28 March 2006, Volume 8, Number 12
BELARUSMINSK MARCH ENDS IN VIOLENCE, ARRESTS. In the Belarusian capital Minsk on March 25, police assaulted opposition supporters as they were marching toward the city's main detention center to demand the release of people held over the past few days. Opposition leader Alyaksandr Kazulin was detained. The incidents occurred soon after a larger opposition rally ended peacefully in a central city square.
The clashes took place near Minsk's musical comedy theater as dozens of opposition supporters were heading toward the Akrestsina detention center.
Riot police blocked the road leading to Akrestsina, and beat their shields with truncheons while they advanced on the crowd.
An RFE/RL Belarus Service correspondent reports he heard several explosions of undetermined origin as police was charging. He says he saw people lying on the ground.
Television footage broadcast on Georgia's Imedi TV shows men carrying a form lying on a stretcher.
A man told RFE/RL's Belarus Service that police were using indiscriminate violence. "They�re kicking women," one witness said. "This is outrageous. They�re real fascists!"
In remarks carried by the official Belta news agency, Interior Minister Uladzimir Navumau said demonstrators attacked police forces first, "throwing bottles and other objects." He also denied responsibility for the explosions, saying they wounded one civilian and eight security officers.
Opposition leader Alyaksandr Kazulin, who was leading the march, was detained.
Navumau accused Kazulin of calling upon demonstrators to seize state buildings and overthrow Belarus's government.
In comments made to RFE/RL's Belarus Service, the wife of another opposition leader, Alyaksandr Milinkevich, denied reports that her husband, too, was detained.
Milinkevich's spokesman Pavel Mazhejka was briefly detained.
Earlier, both Milinkevich and Kazulin were addressing a crowd of several thousand on Yanka Kupala Square to demand that the outcome of the March 19 presidential polls be annulled.
Election officials say incumbent President Alyaksandr Lukashenka won a landslide win with nearly 83 percent of the votes. Milinkevich came second with 6 percent and Kazulin came last with 2.2 percent. The opposition, however, says the vote was rigged.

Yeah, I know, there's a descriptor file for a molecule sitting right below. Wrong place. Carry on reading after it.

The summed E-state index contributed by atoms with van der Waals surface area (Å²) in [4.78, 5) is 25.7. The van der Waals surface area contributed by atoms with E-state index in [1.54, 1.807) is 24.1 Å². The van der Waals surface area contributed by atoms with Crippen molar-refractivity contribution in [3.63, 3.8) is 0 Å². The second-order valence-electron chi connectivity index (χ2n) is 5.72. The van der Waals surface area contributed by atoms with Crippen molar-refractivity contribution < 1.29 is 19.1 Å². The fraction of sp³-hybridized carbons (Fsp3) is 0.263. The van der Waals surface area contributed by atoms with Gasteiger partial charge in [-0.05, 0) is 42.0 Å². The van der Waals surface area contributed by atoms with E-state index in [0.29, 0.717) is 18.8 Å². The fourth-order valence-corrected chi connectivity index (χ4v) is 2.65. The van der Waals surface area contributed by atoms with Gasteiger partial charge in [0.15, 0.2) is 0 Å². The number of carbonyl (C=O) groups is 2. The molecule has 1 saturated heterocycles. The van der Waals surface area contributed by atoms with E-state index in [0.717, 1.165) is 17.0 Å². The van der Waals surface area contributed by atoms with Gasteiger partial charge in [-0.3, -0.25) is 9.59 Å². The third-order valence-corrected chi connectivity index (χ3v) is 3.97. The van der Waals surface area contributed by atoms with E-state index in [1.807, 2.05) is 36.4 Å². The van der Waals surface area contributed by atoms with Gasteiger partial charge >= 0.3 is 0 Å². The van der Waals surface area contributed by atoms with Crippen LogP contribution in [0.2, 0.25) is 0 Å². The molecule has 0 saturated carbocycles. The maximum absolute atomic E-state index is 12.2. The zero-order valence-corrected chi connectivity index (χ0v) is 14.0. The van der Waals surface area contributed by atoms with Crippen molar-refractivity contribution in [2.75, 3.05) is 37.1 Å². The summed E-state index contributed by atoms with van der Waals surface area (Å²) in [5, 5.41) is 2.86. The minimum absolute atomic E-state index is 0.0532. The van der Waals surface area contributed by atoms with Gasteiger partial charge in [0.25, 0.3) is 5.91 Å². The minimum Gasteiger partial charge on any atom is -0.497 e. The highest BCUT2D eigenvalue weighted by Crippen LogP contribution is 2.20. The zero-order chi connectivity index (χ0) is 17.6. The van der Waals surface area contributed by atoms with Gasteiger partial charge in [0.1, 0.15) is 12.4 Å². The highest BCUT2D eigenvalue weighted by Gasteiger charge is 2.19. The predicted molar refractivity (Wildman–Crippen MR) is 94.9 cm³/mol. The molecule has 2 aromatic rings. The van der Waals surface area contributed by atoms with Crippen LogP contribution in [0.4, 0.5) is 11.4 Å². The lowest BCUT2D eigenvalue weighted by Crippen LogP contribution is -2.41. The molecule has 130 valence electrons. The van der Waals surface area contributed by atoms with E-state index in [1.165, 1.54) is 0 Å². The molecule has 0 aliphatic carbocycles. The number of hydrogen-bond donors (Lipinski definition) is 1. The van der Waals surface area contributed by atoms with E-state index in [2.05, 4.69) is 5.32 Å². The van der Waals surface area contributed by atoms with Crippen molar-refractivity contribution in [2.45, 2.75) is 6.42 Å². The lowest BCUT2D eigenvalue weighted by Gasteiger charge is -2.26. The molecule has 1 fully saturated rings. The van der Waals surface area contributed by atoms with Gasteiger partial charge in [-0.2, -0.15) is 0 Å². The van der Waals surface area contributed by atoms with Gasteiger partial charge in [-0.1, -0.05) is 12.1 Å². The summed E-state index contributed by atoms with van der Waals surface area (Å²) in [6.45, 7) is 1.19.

Milinkevich told supporters on March 25 that a new vote should be held "without Lukashenka."
He vowed that the Belarusian president-elect -- who is due to be inaugurated for his new five-year term on March 31 -- would be gone by the end of the term. He also announced the creation of what he described as a "national movement for the liberation of Belarus."
"They have been hiding in their offices and they think they won the elections," Milinkevich said. "But this is a Pyrrhic victory. This is the beginning of the end of those who lie, who cannot talk to people, who use force against people and beat them. Shame on them!"
Addressing foreign reporters earlier on March 25 near the Akrestsina detention center, Milinkevich had called upon authorities to refrain from violence, vowing in turn to hold a peaceful demonstration:
"I hope [authorities] won't [use force]," Milinkevich said. "I believe there are also reasonable people on their side. When [a government] constantly resorts to forcible methods, it first of all testifies to its weakness -- after all they need to prove they are worth something as men -- and, second, it shows that its end is nearing. A country cannot be ruled by these methods, there has to be dialogue, partnership. But they've forgotten what that is. For them [the upcoming rally] is like a final test, a final warning. But we'll be peaceful, this I promise, there won't be any taking of the Bastille."
The March 25 rally was initially due to take place on October (Kastrychnitskaya) Square, where protest rallies had taken place for most of the week that followed election day.